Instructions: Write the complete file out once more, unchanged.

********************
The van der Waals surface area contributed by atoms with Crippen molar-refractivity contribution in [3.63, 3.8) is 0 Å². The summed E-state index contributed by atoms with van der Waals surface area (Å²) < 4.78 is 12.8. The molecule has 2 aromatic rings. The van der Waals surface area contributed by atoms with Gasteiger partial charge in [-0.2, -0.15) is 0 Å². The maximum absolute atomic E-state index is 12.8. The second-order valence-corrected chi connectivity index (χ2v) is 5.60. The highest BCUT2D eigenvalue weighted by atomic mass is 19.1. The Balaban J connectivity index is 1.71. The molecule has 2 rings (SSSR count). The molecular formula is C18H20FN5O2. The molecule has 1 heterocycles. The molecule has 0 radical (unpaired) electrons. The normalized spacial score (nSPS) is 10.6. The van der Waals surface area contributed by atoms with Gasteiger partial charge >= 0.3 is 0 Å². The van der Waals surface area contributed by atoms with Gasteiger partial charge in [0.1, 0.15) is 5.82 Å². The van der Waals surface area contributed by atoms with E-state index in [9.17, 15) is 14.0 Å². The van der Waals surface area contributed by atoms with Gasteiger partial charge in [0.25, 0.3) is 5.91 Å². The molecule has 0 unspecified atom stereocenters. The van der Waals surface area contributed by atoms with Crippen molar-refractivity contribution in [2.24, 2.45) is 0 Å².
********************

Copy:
The van der Waals surface area contributed by atoms with Crippen molar-refractivity contribution in [3.63, 3.8) is 0 Å². The summed E-state index contributed by atoms with van der Waals surface area (Å²) < 4.78 is 12.8. The molecule has 2 aromatic rings. The van der Waals surface area contributed by atoms with Gasteiger partial charge in [-0.2, -0.15) is 0 Å². The maximum absolute atomic E-state index is 12.8. The second-order valence-corrected chi connectivity index (χ2v) is 5.60. The highest BCUT2D eigenvalue weighted by atomic mass is 19.1. The Balaban J connectivity index is 1.71. The molecule has 2 rings (SSSR count). The molecular formula is C18H20FN5O2. The molecule has 1 heterocycles. The molecule has 0 radical (unpaired) electrons. The normalized spacial score (nSPS) is 10.6. The van der Waals surface area contributed by atoms with Gasteiger partial charge >= 0.3 is 0 Å². The van der Waals surface area contributed by atoms with Gasteiger partial charge in [0.1, 0.15) is 5.82 Å². The van der Waals surface area contributed by atoms with E-state index in [9.17, 15) is 14.0 Å². The van der Waals surface area contributed by atoms with Gasteiger partial charge in [0.25, 0.3) is 5.91 Å². The molecule has 0 unspecified atom stereocenters. The van der Waals surface area contributed by atoms with Crippen molar-refractivity contribution in [2.24, 2.45) is 0 Å².